Borders have closed, high profile sports competitions halted, companies of all sizes have been forced to downscale and scores of people around the world have gone into self-isolation as fears over coronavirus (Covid-19) grows.
The latest figures available on Wednesday morning showed that there had been more than 197,000 cases reported internationally, including 7949 deaths. More than 81,000 people were deemed to have "recovered" from the virus.
In New Zealand there are 12 confirmed cases. That number includes four additional cases confirmed yesterday, with two each reported in Wellington and Dunedin.
The World Health Organisation (WHO) last week described the outbreak as a pandemic, with its chief Dr Tedros Adhanom Ghebreyesus calling on governments to take "urgent and aggressive action" to try to stem its spread.
The outbreak has now been described as a global pandemic due to its spread in numerous nations around the world at the same time.
Amid the outbreak various "theories" have been bandied around, most notably online, on how to keep yourself and your loved ones safe.
How can you flatten the curve?
- Stay at home if you are unwell
- Avoid large crowds
- Wash your hands regularly
- Avoid touching your face
- Reduce physical contact
Some sound stranger than fiction, and the WHO says there are good reasons for that.
• Can cold weather kill the new coronavirus?
The WHO states there is no evidence that the climate you live in, or are visiting, will have any impact on your chances of getting, or avoiding, Covid-19. That includes claims that cold weather, and being in snowy environments, can reduce your chances of contracting the illness. The WHO stresses "the most effective way to protect yourself against the new coronavirus is by frequently cleaning your hands with alcohol-based hand rub or washing them with soap and water".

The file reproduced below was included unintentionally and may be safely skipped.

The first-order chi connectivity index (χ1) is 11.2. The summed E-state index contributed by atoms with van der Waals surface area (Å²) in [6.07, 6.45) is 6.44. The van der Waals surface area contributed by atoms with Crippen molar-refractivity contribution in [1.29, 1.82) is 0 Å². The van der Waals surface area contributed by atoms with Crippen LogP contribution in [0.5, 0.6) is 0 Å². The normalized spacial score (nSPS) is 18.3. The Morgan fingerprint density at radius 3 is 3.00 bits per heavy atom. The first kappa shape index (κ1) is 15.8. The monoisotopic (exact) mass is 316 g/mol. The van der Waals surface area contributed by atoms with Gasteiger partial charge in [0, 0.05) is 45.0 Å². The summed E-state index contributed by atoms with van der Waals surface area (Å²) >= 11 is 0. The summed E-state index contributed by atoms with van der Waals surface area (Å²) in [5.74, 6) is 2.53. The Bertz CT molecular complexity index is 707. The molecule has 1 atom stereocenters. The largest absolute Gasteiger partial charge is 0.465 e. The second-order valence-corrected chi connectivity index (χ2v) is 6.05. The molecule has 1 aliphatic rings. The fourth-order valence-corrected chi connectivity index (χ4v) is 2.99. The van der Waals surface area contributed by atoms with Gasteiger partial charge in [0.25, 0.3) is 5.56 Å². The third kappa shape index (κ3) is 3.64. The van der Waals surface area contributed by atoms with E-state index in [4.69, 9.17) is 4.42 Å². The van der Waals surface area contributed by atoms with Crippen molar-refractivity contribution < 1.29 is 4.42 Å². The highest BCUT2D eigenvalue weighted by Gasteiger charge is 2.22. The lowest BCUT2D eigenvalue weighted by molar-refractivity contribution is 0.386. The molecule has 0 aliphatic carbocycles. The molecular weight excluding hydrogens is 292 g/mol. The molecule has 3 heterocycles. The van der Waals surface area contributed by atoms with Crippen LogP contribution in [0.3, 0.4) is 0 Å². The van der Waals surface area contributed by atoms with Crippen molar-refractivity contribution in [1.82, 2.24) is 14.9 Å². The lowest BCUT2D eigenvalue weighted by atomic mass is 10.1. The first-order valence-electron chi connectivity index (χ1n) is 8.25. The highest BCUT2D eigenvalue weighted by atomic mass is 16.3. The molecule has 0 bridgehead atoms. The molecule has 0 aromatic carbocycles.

• Does taking a hot bath reduce your chances of getting sick?
Nonsense, says the WHO. The best advice is again to regularly clean your hands to eliminate viruses that may be on your hands and avoid infection that could occur by then touching your eyes, mouth and nose. The WHO wisely adds "taking a hot bath with extremely hot water can be harmful, as it can burn you".
• Can the virus be transmitted through mosquito bites?
As yet there is no evidence to show mosquito bites can spread Covid-19. As it is a respiratory illness, it spreads through droplets generated when an infected person coughs or sneezes, or through droplets of saliva or discharge from the nose.
• Are hand dryers solely effective in killing Covid-19?
Again, the WHO has rubbished these suggestions. And again, it recommends using an alcohol-based hand rub or cleaning hands with soap and water. Once cleaned, you should dry them by using paper towels or a warm air dryer.
• Does adding garlic to your diet prevent infection?
In times gone by, eating garlic might have been used as a way to ward off vampires. The WHO says while garlic was a "healthy food that may have some antimicrobial properties", there was no evidence that eating it protected people from Covid-19.
• If I sprayed alcohol or chlorine over my body, will it kill the virus?
Alcohol based hand rubs will help keep you germ free. But spraying alcohol or chlorine over your body will not kill any viruses which have entered your body. In fact, doing so can be harmful to mucous membranes (including eyes and the mouth).
• Can pets spread the virus?
The WHO says there is no evidence that a dog, cat or any other pet can transmit Covid-19. Fears had previously spread that pets could transmit the virus after a dog became infected in Hong Kong.
• Is it safe to accept a package from an area where the virus has been reported?
Yes, it is safe. The WHO says the likelihood of an infected person contaminating commercial goods is "low". It also states that the risk of catching the virus that caused Covid-19 from a package that has "been moved, travelled, and exposed to different conditions and temperature is low".
• Does wearing a face mask keep you safe?
No. The WHO states mask are effective only when used in combination with frequent hand cleaning. And if you are healthy, you only need to wear one if you are taking care of a person with a suspected Covid-19 infection. Masks should be worn if you are coughing and sneezing. And the WHO also says it is imperative you know how to put on, use, take off and dispose of a mask properly. That includes ensuring your hands are cleaned both before you put one on, and after you have disposed of a mask.
• Vaccines against pneumonia will protect me?
Again, the answer is no. The WHO says "the virus is so new and different that it needs its own vaccine. Researchers are trying to develop a vaccine against 2019-nCoV, and WHO is supporting their efforts". While vaccines against pneumonia won't protect against the current virus, the WHO added "vaccinations against respiratory illnesses are highly recommended to protect your health".